Working with a manufacturer’s representative firm can be a needed advantage for dealers or integrators aiming to make their next sale. But what exactly is a manufacturer’s rep firm and how can a dealer benefit from such a relationship?SDMtalks to a few rep firms to find out.

The Role of a Rep Firm

In general, a manufacturer’s rep is an independent contractor representing the product line or lines of a manufacturing company. “You could term what we do as an outsourced sales organization,” says Joel Schwartz, president of manufacturer’s rep firm LCA Sales, Hawthorne, N.Y. Most manufacturer’s rep firms represent a small number of non-competing product lines from different manufacturers.

“We are not distributors. We work under contract with a handful of manufacturers that provide products in the security surveillance business that we can sell along with other products…non-competing products, but all are compatible,” Schwartz explains. “Our job is to sell these products to dealers, integrators, and distributors.”

Many rep firms work with distributors, dealers and integrators — and even end users — to provide training and support for the products they represent. Matt Martinez, vice president of sales for Security Marketing Consultants Inc., a rep firm with two locations in Aurora, Ill., and Rochester Hills, Mich., explains that a reliable rep firm is well-versed in the manufacturer’s products and is factory trained.

The knowledge that rep firms have built over time, and the training they receive directly from the manufacturer can be a large advantage for a dealer or integrator. While a distributor might stock and sell a large volume of different products, a rep firm’s small number of product lines allows them to be experts in the products they represent.

“We come in and are the face of the manufacturer to train people on the products and show them how they work,” says Keith Pope, president of Security Marketing Consultants Inc.

What’s the Advantage?

Rep firms spend a lot of time working with end users and consultants to specify the products they sell and get them comfortable with their solutions.

“We actually spend about 50 percent of our time with end users or consultants. We show them that [our products] are worth having. We then feed projects back to our integrators,” Schwartz says. Therefore, a good working relationship with a manufacturer’s rep can help a dealer clinch a current or future project it might not otherwise have gotten.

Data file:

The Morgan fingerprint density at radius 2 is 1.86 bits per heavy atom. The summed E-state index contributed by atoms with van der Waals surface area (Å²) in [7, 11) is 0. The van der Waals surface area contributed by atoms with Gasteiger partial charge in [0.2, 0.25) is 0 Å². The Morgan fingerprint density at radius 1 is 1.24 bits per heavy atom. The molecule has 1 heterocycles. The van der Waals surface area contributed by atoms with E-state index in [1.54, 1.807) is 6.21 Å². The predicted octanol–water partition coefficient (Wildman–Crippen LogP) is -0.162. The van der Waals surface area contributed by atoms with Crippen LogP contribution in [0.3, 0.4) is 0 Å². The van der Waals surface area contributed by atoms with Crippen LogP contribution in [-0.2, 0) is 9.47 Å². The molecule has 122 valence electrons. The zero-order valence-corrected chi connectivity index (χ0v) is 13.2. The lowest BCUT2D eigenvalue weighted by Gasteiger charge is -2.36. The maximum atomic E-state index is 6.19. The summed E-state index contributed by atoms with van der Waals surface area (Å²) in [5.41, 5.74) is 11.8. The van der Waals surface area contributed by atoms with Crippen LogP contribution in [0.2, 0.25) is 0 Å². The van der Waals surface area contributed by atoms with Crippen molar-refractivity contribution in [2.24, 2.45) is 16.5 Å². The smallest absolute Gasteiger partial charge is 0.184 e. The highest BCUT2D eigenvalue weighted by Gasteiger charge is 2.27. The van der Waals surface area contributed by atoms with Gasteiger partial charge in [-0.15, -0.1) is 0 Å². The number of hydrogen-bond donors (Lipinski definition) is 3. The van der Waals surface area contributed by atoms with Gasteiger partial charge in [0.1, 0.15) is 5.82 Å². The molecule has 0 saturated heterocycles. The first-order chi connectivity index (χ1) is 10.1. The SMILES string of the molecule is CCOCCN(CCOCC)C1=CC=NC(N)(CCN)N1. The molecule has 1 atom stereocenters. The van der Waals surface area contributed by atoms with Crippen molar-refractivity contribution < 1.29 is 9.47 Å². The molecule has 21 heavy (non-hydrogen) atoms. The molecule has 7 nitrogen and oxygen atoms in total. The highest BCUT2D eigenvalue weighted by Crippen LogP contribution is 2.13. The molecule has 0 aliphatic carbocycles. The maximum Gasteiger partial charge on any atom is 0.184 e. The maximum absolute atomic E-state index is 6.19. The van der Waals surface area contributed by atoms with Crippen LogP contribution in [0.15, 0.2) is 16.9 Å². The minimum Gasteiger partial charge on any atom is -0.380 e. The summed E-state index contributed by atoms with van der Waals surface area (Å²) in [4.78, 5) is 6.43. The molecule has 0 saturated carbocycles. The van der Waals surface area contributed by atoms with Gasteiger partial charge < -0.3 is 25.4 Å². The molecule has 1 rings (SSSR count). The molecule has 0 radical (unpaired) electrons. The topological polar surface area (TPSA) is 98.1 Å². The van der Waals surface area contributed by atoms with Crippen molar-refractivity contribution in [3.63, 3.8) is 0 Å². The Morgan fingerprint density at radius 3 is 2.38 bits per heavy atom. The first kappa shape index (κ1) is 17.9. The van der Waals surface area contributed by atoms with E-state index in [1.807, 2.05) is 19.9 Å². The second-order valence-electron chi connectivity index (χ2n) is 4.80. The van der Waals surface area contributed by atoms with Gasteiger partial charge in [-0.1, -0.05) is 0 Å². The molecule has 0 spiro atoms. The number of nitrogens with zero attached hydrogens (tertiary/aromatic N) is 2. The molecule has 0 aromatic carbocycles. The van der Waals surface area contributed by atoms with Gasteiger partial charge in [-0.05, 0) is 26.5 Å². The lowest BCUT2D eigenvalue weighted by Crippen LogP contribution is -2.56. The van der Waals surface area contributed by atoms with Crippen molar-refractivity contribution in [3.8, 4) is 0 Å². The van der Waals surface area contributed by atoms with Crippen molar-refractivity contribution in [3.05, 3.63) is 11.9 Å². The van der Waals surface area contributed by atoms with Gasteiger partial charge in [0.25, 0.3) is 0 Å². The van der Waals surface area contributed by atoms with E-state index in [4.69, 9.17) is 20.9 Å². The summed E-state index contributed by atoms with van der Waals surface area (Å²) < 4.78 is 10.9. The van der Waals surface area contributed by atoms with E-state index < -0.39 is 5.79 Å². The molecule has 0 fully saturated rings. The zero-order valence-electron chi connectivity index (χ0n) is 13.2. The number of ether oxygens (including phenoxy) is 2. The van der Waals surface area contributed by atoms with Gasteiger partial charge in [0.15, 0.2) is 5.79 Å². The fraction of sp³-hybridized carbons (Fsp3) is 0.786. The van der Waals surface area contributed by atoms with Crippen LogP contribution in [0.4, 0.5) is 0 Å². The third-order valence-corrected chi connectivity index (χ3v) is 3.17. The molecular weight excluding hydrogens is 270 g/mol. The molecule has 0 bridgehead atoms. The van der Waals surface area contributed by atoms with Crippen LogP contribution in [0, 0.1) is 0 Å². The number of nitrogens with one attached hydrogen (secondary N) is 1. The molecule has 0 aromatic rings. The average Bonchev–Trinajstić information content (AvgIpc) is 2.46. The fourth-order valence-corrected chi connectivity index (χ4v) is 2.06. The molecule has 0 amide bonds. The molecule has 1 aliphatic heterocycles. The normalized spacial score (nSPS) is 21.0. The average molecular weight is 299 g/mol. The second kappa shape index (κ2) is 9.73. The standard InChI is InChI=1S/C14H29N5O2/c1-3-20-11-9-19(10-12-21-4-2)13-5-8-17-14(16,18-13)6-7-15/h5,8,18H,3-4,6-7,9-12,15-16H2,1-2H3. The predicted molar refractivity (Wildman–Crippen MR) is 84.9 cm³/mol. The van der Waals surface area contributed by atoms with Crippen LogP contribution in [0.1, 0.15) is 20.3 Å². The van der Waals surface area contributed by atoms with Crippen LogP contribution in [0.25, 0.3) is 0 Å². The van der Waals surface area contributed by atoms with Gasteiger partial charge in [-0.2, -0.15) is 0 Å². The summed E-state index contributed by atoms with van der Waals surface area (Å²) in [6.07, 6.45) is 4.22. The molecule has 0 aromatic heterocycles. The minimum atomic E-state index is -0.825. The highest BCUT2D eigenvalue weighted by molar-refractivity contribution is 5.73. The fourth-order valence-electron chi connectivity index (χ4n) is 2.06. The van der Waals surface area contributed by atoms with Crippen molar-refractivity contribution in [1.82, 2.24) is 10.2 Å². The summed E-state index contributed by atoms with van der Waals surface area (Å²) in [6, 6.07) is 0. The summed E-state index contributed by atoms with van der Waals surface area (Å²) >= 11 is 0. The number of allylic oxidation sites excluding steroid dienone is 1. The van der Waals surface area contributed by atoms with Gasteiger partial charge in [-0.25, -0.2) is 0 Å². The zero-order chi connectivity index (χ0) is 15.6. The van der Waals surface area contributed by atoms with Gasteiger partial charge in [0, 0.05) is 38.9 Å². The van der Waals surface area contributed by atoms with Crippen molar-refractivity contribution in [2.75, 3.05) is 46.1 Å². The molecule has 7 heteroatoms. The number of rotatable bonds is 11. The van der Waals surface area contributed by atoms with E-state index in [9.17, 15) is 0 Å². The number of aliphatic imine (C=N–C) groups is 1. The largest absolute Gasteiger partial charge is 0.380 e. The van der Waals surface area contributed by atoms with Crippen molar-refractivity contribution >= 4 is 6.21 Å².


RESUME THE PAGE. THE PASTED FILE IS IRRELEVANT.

The ideal relationship, he adds, is one where both the rep firm and dealer/integrator have a reciprocal relationship, getting one another involved in appropriate projects.

Mark McCormack, vice president of sales for rep firm Keith Parker & Associates, Northbrook, Ill., also emphasizes the advantage of having a knowledgeable rep firm on your side.

“We are frequently contacted by customers, dealers and integrators, and — now more than ever before — end users, who want us to meet and discuss a specific project design and ultimately provide a video security solution for their facility. They come to us for advice and to learn about our product feature sets and system capabilities. The end user will often ask us to refer them to a list of qualified dealers or integrators,” McCormack says.

When working with dealers and integrators, rep firms are able to provide them with value-added services at any stage of the sales process, including demonstrations and training to the customer before the sale; acting as an extended arm of the manufacturer and helping the dealer throughout the installation process; and also aiding in support after the sale when necessary.

A Sales Ally

The rep firms we talked to agree that relationships are a key advantage of working with their firms, as their reputation with the manufacturer, end users, and distributors in their area can provide a knowledgeable ally for a dealer or integrator aiming to make a sale.

Schwartz adds that, in addition to knowledge and training, another benefit for the dealer or integrator is having an advocate work for you in the case of a dispute or problem with a particular product or manufacturer. “Rep firms, in many ways, serve as an ombudsman for the [dealer/integrator]. We are not working directly for the manufacturer so we can go to bat for the customer more than a direct salesperson might.”